Risk Management

Nacchio Prosecutor Withdraws from Case

This is the second time in the case of former Qwest CEO Joseph Nacchio that a lead prosecutor has left to return to private practice.
Stephen TaubAugust 11, 2006

The lead prosecutor in the Joseph Nacchio insider-trading case, Bill Leone, has withdrawn because he is returning to private practice.

Leone, the acting U.S. Attorney for Colorado, said he will stay to help with the transition, according to the Associated Press. He is the second prosecutor to leave the case involving the former chief executive of Qwest Communications International Inc.; prosecutor Mike Koenig withdrew two months ago to return to private practice.

Leone has served as acting U.S. Attorney since January 1, 2005. He is expected to be replaced soon by Troy Eid, who was appointed by President Bush and has already been confirmed by the Senate, according to the AP, although there is still no date for when he will officially take office.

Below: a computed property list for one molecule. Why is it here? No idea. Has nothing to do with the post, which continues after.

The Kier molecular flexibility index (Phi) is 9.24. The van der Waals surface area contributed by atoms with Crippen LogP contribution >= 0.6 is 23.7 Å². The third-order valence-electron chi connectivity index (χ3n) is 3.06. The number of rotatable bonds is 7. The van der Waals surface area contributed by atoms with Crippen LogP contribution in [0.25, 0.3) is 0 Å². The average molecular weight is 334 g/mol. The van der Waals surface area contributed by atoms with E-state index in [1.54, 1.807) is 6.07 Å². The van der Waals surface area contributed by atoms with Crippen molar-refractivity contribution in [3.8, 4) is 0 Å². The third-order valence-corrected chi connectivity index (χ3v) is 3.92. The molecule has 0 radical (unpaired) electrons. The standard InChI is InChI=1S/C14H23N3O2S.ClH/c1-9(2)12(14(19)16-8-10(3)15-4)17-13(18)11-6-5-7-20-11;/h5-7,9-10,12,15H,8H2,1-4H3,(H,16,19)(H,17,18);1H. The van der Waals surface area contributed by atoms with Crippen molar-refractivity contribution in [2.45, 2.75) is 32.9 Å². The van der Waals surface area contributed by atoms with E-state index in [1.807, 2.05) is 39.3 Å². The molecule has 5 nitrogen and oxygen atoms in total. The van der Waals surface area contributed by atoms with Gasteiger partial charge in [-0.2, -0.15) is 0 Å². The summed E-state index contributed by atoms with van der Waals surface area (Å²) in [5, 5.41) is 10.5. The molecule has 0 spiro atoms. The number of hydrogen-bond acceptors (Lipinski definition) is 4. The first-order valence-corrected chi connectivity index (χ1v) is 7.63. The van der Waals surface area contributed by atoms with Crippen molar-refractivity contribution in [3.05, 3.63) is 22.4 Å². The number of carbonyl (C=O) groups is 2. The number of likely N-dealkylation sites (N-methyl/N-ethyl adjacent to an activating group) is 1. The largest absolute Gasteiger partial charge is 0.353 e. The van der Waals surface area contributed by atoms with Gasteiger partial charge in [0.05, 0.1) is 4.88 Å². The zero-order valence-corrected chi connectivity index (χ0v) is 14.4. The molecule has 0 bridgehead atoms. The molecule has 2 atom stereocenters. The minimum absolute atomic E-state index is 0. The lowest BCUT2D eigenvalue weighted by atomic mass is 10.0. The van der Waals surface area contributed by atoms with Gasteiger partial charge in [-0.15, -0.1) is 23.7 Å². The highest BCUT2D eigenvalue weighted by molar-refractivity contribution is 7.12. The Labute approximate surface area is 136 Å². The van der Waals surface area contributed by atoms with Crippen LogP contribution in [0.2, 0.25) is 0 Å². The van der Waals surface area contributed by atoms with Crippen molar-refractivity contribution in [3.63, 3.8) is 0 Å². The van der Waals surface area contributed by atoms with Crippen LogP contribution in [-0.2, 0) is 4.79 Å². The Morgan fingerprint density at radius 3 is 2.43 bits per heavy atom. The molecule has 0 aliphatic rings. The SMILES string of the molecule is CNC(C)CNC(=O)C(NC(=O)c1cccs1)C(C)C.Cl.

“I respect Bill’s decision to return to private life — and his commitment to serve on the Qwest prosecution team as long as necessary to ensure an effective transition,” Eid reportedly said in a statement.

Nacchio faces 42 counts of insider trading related to the sale of $101 million in Qwest stock in early 2001. In late July, he asked that his trial be moved from Denver to New Jersey, where he currently lives..

If he is convicted, he faces a maximum of 10 years in prison on each count and a $1 million fine, according to The Denver Business Journal.

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